Guest Post: President Bush Visits A to Z in Tanzania
Guest blogger Brian Trelstad is the Chief Investment Officer of Acumen Fund, a non-profit global venture fund serving the 4 billion people living on less than $4 a day. Before joining Acumen Fund, Brian Trelstad spent four years at McKinsey & Company as a consultant in the healthcare and non-profit practices and as an editor of the McKinsey Quarterly. Prior to McKinsey, he worked as a case writer at Stanford University’s Center for Entrepreneurial Studies and advised a number of early-stage technology companies.
By Brian Trelstad(This article first appeared on the Acumen Fund blog.)
Yesterday’s visit by President Bush to the A to Z Textile Mills factory in Arusha, Tanzania, was a tremendous boost for Africa’s fight against malaria and for African economic development. A to Z is now the only manufacturer of long-lasting insecticide nets in Africa, supplying nearly 8% of the continent’s demand for these life-saving products and employing over 5,000 people.
ABE, another local company that we have supported, has a long-term supply agreement to produce Artemisia, and by the end of the year should be producing about 15% of the world’s supply. ABE also employs thousands of farmers in cultivating a valuable cash crop.
As we reflect on our experience with these two malaria ventures, we think that the President’s Malaria Initiative could go further in spurring economic development in Africa with a few policy changes in the allocation of funding for malaria prevention and treatment commodities.
First: give preference to African manufacturers or suppliers of anti-malarial commodities. We recognize that the fight against malaria will need to stretch every dollar, but where costs are equal, global tenders should favor manufacturers or suppliers from Africa. The economic development potential could be significant if companies like Sumitomo and A to Z are able to expand their manufacturing beyond Tanzania, creating tens of thousands of jobs in the process.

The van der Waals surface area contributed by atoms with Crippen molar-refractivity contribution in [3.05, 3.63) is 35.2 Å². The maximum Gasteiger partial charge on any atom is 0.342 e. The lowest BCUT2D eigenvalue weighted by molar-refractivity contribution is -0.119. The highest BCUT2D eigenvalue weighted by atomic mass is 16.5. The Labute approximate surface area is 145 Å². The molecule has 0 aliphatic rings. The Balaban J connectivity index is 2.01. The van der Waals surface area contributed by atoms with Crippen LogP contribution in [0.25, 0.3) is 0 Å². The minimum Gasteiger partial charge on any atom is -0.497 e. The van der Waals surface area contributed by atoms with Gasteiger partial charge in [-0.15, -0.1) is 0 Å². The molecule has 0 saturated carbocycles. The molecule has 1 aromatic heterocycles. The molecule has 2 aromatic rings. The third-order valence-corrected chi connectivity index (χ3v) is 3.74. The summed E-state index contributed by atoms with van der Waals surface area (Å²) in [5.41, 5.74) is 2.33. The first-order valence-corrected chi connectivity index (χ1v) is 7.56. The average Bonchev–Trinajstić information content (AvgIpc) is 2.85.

Second: for long-lasting bednets, Global Fund-supported projects should award contracts on the basis of delivered costs, not factory prices. African manufacturers are at a disadvantage in having to import raw materials, but have much lower transportation costs. A to Z claims it can deliver a container of bednets to anywhere in Africa for 20% less than Asian suppliers can. More nets would reach more people for the same amount of public funding if this shift were made.
Third: begin to set aside subsidies for the private distribution of nets to complement the free distribution programs. The WHO has advocated that the most effective way of controlling malaria is free distribution of nets on a large scale. We agree, but are concerned that in five years, when the Global Fund’s push for free distribution ends, people will still need nets for their growing families and to replace worn-out nets.
We believe that now is the time to slowly grow private distribution channels that can sell nets at heavily subsidized prices. We have experimented in Tanzania and Western Kenya and think that a global subsidy of $4 to $5 per long-lasting net would be sufficient to stimulate wholesale and retail distribution of the nets into every corner of the continent.
Fourth: anticipate the problem of recycling the nets now. In five years, Africans will be throwing away 100 million used bednets a year. Before we hit that environmental crisis, the global public health community should begin to think through net collection and redistribution initiatives. There are no easy answers to this problem, but where a private supply chain exists, it can be reversed. By stimulating private markets and investing in plastic recycling capacity in Africa, we might be able to manage the problem of used bednets.